It was also interesting talking to Ben Shneiderman who worked as an expert witness in the Apple vs. Microsoft case when Apple tried to copyright the GUI. While riding from the airport to the hotel, Shneiderman shared with me that what pushed Jobs to start litigation was when Windows 2 introduced overlapping windows; Windows 1 only had tiled windows which apparently didn't upset Jobs. Shneiderman also presented at the workshop his push for Technology-Mediated Social Participation and a visualization tool for networks using Excel: NodeXL.

Friday, July 02, 2010

The problem with measuring professor quality

Professors James West and Scott Carrell published an article last month in the Journal of Political Economy: Does Professor Quality Matter? Evidence from Random Assignment of Students to Professors. The article has actually been out for a few years, but this is the first time I came across it. Inside Higher Ed has a review of the study from 2008.

The authors looked at student scores and professor evaluations at the U.S. Air Force Academy from 1997 to 2007 and, in their own words, found this:
Results show that there are statistically significant and sizable differences in student achievement across introductory course professors in both contemporaneous and follow-on course achievement. However, our results indicate that professors who excel at promoting contemporaneous student achievement, on average, harm the subsequent performance of their students in more advanced classes. Academic rank, teaching experience, and terminal degree status of professors are negatively correlated with contemporaneous value-added but positively correlated with follow-on course value-added. Hence, students of less experienced instructors who do not possess a doctorate perform significantly better in the contemporaneous course but perform worse in the follow-on related curriculum.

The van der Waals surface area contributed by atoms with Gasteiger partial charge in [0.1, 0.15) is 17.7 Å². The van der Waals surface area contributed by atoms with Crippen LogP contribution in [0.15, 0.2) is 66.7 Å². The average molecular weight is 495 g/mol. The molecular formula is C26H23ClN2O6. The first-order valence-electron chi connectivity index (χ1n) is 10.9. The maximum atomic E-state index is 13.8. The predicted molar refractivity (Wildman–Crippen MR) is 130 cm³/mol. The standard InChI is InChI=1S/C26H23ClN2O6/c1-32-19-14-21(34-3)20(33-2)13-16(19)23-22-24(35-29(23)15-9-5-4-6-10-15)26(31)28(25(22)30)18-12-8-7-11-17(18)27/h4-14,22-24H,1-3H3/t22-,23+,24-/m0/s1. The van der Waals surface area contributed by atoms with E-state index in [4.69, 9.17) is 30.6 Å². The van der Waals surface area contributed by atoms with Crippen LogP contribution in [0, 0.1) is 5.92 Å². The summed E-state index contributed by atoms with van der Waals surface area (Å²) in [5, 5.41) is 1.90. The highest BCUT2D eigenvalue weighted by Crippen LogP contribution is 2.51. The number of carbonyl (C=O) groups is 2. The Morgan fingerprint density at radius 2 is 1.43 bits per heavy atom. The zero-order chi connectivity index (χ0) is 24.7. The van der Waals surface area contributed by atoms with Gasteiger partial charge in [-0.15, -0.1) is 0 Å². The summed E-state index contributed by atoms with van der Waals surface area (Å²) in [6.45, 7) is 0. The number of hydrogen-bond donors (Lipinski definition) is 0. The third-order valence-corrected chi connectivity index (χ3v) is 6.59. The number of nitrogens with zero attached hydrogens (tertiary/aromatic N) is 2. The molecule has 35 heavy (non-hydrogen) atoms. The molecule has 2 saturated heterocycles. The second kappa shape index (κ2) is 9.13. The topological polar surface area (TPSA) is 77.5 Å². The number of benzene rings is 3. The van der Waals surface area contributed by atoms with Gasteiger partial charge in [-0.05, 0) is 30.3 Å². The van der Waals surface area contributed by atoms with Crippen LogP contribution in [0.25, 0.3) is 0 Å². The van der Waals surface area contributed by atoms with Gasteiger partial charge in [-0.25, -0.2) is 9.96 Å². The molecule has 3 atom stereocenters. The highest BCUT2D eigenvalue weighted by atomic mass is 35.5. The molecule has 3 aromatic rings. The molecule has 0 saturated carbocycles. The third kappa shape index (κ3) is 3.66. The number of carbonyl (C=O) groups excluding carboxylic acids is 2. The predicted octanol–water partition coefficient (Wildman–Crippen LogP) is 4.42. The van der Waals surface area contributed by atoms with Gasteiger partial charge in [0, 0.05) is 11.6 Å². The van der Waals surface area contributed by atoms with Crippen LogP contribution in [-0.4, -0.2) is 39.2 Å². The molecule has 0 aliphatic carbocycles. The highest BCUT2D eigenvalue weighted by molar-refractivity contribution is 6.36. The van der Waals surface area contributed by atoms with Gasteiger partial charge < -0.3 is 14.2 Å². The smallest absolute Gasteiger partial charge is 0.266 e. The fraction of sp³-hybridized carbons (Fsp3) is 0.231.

Student evaluations are positively correlated with contemporaneous professor value-added and negatively correlated with follow-on student achievement. That is, students appear to reward higher grades in the introductory course but punish professors who increase deep learning (introductory course professor value-added in follow-on courses). Since many U.S. colleges and universities use student evaluations as a measurement of teaching quality for academic promotion and tenure decisions, this latter finding draws into question the value and accuracy of this practice.

To sum-up, the study found:

1) Students will score better in their intro courses when taught by less experienced professors, but they will do more poorly in subsequent courses.

2) Students will rate their professors higher when they get better grades in their intro courses.

In other words, if you teach a very rigorous course and do a really good job at preparing your students for success once they leave your classroom, you are likely to be punished for it with lower teacher evaluations. And if you make your class easy and everyone gets an A, you'll be rewarded with great evaluations. I suppose you still may be punished later with angry emails from students who can't pass their subsequent courses. smile

The study certainly draws into question how much importance we should place in rating professors based on their teacher evaluations.